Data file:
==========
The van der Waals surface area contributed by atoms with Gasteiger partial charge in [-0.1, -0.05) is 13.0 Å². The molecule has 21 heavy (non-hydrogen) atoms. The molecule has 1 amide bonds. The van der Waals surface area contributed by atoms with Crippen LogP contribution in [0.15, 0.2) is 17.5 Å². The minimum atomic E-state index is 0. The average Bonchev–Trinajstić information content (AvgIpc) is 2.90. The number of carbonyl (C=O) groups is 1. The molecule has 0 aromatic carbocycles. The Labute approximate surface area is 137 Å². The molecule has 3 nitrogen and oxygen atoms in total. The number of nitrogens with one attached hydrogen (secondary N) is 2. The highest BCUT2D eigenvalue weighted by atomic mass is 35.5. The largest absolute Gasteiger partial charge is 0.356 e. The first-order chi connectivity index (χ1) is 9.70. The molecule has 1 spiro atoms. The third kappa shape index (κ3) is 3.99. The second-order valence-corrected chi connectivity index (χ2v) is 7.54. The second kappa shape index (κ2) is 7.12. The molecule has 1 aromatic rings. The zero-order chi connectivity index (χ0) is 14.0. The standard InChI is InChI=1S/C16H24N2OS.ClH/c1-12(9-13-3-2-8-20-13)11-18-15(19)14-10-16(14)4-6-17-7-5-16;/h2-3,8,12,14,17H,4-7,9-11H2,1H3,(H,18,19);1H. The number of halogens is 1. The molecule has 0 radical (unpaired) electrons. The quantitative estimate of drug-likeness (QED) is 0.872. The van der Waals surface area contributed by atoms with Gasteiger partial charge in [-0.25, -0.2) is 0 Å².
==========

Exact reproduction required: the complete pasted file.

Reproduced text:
The van der Waals surface area contributed by atoms with Gasteiger partial charge in [-0.1, -0.05) is 13.0 Å². The molecule has 21 heavy (non-hydrogen) atoms. The molecule has 1 amide bonds. The van der Waals surface area contributed by atoms with Crippen LogP contribution in [0.15, 0.2) is 17.5 Å². The minimum atomic E-state index is 0. The average Bonchev–Trinajstić information content (AvgIpc) is 2.90. The number of carbonyl (C=O) groups is 1. The molecule has 0 aromatic carbocycles. The Labute approximate surface area is 137 Å². The molecule has 3 nitrogen and oxygen atoms in total. The number of nitrogens with one attached hydrogen (secondary N) is 2. The highest BCUT2D eigenvalue weighted by atomic mass is 35.5. The largest absolute Gasteiger partial charge is 0.356 e. The first-order chi connectivity index (χ1) is 9.70. The molecule has 1 spiro atoms. The third kappa shape index (κ3) is 3.99. The second-order valence-corrected chi connectivity index (χ2v) is 7.54. The second kappa shape index (κ2) is 7.12. The molecule has 1 aromatic rings. The zero-order chi connectivity index (χ0) is 14.0. The standard InChI is InChI=1S/C16H24N2OS.ClH/c1-12(9-13-3-2-8-20-13)11-18-15(19)14-10-16(14)4-6-17-7-5-16;/h2-3,8,12,14,17H,4-7,9-11H2,1H3,(H,18,19);1H. The number of halogens is 1. The molecule has 0 radical (unpaired) electrons. The quantitative estimate of drug-likeness (QED) is 0.872. The van der Waals surface area contributed by atoms with Gasteiger partial charge in [-0.25, -0.2) is 0 Å².